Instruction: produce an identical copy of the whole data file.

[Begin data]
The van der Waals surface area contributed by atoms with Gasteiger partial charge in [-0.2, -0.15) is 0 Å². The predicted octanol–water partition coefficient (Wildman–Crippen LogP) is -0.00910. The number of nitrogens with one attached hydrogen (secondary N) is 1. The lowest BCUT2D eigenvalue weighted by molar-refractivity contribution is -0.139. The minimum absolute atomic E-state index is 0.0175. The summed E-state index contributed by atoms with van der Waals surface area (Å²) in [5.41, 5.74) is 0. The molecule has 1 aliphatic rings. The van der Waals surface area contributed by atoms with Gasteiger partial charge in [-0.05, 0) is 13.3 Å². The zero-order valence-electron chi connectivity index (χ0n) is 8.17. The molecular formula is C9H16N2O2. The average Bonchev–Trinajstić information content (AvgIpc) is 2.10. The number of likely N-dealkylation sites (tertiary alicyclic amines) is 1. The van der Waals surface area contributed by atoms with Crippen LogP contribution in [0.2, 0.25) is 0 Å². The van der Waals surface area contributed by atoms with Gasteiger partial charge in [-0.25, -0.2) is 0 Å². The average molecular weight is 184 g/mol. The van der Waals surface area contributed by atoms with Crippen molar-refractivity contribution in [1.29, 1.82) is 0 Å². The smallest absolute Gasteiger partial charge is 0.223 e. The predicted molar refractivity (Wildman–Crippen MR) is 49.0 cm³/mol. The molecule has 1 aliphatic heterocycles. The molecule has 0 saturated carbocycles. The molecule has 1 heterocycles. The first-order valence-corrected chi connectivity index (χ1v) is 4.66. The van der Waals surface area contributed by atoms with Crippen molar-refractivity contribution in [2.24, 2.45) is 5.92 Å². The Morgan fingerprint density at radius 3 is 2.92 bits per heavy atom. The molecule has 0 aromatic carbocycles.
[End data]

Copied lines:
The van der Waals surface area contributed by atoms with Gasteiger partial charge in [-0.2, -0.15) is 0 Å². The predicted octanol–water partition coefficient (Wildman–Crippen LogP) is -0.00910. The number of nitrogens with one attached hydrogen (secondary N) is 1. The lowest BCUT2D eigenvalue weighted by molar-refractivity contribution is -0.139. The minimum absolute atomic E-state index is 0.0175. The summed E-state index contributed by atoms with van der Waals surface area (Å²) in [5.41, 5.74) is 0. The molecule has 1 aliphatic rings. The van der Waals surface area contributed by atoms with Gasteiger partial charge in [-0.05, 0) is 13.3 Å². The zero-order valence-electron chi connectivity index (χ0n) is 8.17. The molecular formula is C9H16N2O2. The average Bonchev–Trinajstić information content (AvgIpc) is 2.10. The number of likely N-dealkylation sites (tertiary alicyclic amines) is 1. The van der Waals surface area contributed by atoms with Crippen LogP contribution in [0.2, 0.25) is 0 Å². The van der Waals surface area contributed by atoms with Gasteiger partial charge in [-0.25, -0.2) is 0 Å². The average molecular weight is 184 g/mol. The van der Waals surface area contributed by atoms with Crippen molar-refractivity contribution in [1.29, 1.82) is 0 Å². The smallest absolute Gasteiger partial charge is 0.223 e. The predicted molar refractivity (Wildman–Crippen MR) is 49.0 cm³/mol. The molecule has 1 aliphatic heterocycles. The molecule has 0 saturated carbocycles. The molecule has 1 heterocycles. The first-order valence-corrected chi connectivity index (χ1v) is 4.66. The van der Waals surface area contributed by atoms with Crippen molar-refractivity contribution in [2.24, 2.45) is 5.92 Å². The Morgan fingerprint density at radius 3 is 2.92 bits per heavy atom. The molecule has 0 aromatic carbocycles.